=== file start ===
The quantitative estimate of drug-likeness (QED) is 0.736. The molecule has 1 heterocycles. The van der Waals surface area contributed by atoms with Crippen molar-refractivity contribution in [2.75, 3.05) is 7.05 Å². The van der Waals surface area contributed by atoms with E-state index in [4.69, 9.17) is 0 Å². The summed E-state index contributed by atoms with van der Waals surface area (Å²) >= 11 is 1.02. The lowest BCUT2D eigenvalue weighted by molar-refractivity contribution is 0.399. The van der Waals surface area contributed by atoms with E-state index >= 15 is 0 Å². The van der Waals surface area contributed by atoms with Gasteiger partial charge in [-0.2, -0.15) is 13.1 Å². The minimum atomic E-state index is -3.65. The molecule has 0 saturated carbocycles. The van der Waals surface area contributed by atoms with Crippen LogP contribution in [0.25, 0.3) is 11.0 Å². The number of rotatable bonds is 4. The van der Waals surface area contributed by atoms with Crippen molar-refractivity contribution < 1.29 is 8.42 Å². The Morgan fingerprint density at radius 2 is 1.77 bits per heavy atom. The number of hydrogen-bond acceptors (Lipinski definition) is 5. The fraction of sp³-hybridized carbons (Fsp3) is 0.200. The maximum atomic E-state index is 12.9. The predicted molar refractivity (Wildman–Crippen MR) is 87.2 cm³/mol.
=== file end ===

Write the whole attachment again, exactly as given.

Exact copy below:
The quantitative estimate of drug-likeness (QED) is 0.736. The molecule has 1 heterocycles. The van der Waals surface area contributed by atoms with Crippen molar-refractivity contribution in [2.75, 3.05) is 7.05 Å². The van der Waals surface area contributed by atoms with E-state index in [4.69, 9.17) is 0 Å². The summed E-state index contributed by atoms with van der Waals surface area (Å²) >= 11 is 1.02. The lowest BCUT2D eigenvalue weighted by molar-refractivity contribution is 0.399. The van der Waals surface area contributed by atoms with E-state index >= 15 is 0 Å². The van der Waals surface area contributed by atoms with Gasteiger partial charge in [-0.2, -0.15) is 13.1 Å². The minimum atomic E-state index is -3.65. The molecule has 0 saturated carbocycles. The van der Waals surface area contributed by atoms with Crippen LogP contribution in [0.25, 0.3) is 11.0 Å². The number of rotatable bonds is 4. The van der Waals surface area contributed by atoms with Crippen molar-refractivity contribution < 1.29 is 8.42 Å². The Morgan fingerprint density at radius 2 is 1.77 bits per heavy atom. The number of hydrogen-bond acceptors (Lipinski definition) is 5. The fraction of sp³-hybridized carbons (Fsp3) is 0.200. The maximum atomic E-state index is 12.9. The predicted molar refractivity (Wildman–Crippen MR) is 87.2 cm³/mol.